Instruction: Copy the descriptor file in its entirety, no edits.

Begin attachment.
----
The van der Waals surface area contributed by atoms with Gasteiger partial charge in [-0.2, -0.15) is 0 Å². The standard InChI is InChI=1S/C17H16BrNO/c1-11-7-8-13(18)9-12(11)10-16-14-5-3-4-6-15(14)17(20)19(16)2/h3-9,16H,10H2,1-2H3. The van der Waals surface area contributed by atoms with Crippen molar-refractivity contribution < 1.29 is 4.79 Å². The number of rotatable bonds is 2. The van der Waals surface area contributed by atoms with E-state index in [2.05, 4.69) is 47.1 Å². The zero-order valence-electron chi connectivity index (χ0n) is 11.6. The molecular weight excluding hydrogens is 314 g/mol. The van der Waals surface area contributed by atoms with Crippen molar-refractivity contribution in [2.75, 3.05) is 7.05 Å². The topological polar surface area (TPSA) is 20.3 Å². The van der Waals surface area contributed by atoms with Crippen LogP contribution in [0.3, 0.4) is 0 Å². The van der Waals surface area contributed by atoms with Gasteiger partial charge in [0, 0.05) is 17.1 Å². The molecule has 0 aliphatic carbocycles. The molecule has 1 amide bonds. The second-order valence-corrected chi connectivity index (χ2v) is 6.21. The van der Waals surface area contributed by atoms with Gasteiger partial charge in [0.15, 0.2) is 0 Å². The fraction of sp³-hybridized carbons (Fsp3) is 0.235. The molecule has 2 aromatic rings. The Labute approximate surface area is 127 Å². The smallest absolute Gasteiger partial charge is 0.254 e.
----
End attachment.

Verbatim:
The van der Waals surface area contributed by atoms with Gasteiger partial charge in [-0.2, -0.15) is 0 Å². The standard InChI is InChI=1S/C17H16BrNO/c1-11-7-8-13(18)9-12(11)10-16-14-5-3-4-6-15(14)17(20)19(16)2/h3-9,16H,10H2,1-2H3. The van der Waals surface area contributed by atoms with Crippen molar-refractivity contribution < 1.29 is 4.79 Å². The number of rotatable bonds is 2. The van der Waals surface area contributed by atoms with E-state index in [2.05, 4.69) is 47.1 Å². The zero-order valence-electron chi connectivity index (χ0n) is 11.6. The molecular weight excluding hydrogens is 314 g/mol. The van der Waals surface area contributed by atoms with Crippen molar-refractivity contribution in [2.75, 3.05) is 7.05 Å². The topological polar surface area (TPSA) is 20.3 Å². The van der Waals surface area contributed by atoms with Crippen LogP contribution in [0.3, 0.4) is 0 Å². The van der Waals surface area contributed by atoms with Gasteiger partial charge in [0, 0.05) is 17.1 Å². The molecule has 0 aliphatic carbocycles. The molecule has 1 amide bonds. The second-order valence-corrected chi connectivity index (χ2v) is 6.21. The van der Waals surface area contributed by atoms with Gasteiger partial charge in [0.15, 0.2) is 0 Å². The fraction of sp³-hybridized carbons (Fsp3) is 0.235. The molecule has 2 aromatic rings. The Labute approximate surface area is 127 Å². The smallest absolute Gasteiger partial charge is 0.254 e.